We have arrived at episode two and the wedding is upon us. With loved ones in attendance and everyone dressed to the nines thanks to the talented costume designer Sarah Arthur. With a very established look and feel of each character it is wonderful to see the characters in the context of a wedding, an event that requires very special and specific clothing. John and Sherlock are in full morning dress, the morning suit has a long history, originating during the early 19th century. It slowly transformed into a mixture of a riding coat and frock coat, during this time it was called a cutaway. In the early 20th century it was the uniform of a professional, today the morning suit is a wedding centric item (V&A Collection).
An item that of great importance in reality and fiction is the wedding dress, Mary is stunning in a Jane Bourvis dress. Beautiful cream lace, soft, and ultra feminine: an ethereal and gorgeous choice that is just breathtaking on Amanda Abbington. The dress truly speaks of the character, being inspired by the 1920’s and 30’s it is removed from your average ball gown wedding dress, as it should be since Mary she is not your average woman. Events leading up to the wedding are interspersed within the main event consisting of some interesting costume moments.
The viewers have always been privy to some of Sherlock’s process but not like this, the dimensionality of Sherlock’s process calls for a more in-depth visualization. With this the viewers get a sense of Sherlock’s own costume design work. This is an interesting area to explore, designing in Sherlock’s shoes. His deductions and perceptions of these women result in a complete design, just like a costume designer, most notable on Vicky in her bright red. Vicky being opinionated, feisty, and strong: she is wearing a red leather jacket and a rigidly red dress. Finally the use of uniforms, they play a large role in this episode.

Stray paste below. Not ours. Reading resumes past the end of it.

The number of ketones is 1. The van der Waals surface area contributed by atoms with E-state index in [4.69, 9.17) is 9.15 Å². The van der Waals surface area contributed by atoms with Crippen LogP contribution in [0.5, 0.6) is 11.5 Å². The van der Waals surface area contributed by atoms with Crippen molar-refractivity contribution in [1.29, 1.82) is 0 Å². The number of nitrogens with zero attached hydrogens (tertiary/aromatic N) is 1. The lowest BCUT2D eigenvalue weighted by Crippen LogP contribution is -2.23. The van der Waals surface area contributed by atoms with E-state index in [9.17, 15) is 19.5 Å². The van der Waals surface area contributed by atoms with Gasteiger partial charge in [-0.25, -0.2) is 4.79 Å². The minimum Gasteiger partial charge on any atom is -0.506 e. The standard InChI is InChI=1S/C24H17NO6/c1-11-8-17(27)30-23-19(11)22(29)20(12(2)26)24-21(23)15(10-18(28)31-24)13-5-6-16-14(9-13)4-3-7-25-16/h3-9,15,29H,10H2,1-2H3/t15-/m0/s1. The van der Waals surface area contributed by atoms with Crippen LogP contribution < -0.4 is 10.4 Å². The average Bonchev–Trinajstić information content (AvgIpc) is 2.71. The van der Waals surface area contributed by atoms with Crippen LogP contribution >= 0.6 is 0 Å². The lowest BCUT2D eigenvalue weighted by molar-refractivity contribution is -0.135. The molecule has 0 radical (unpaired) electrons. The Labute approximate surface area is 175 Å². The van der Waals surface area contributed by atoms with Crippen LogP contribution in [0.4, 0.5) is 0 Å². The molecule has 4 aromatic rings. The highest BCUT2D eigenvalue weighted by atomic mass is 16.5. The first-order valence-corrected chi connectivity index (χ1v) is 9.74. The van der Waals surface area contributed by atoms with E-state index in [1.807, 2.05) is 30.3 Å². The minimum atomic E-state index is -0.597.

From Sherlock “into battle” in full morning dress to the group women in very recognizable uniformed careers, uniforms can be strongly tied to identity. Major Sholto being stabbed in his uniform, items of clothing that play a strong part in his identity and downfall, an artistic way to be murdered. I have written a lot about the importance of the coat to Sherlock’s identity and it is fantastic the importance that clothing plays in the series. To all humans and through history clothing has been used for protection and identification, just a few uses among countless reasons. Lines like “battle dress” or “into battle” are layered with the importance that clothing plays in our lives, it is wonderful to see this in a television show.
Check out Wear Sherlock for identification of props and costumes.
V&A Collection: Coat. Retrieved January 30, 2014, from http://www.apastyle.org/learn/faqs/web-page-no-author.aspx.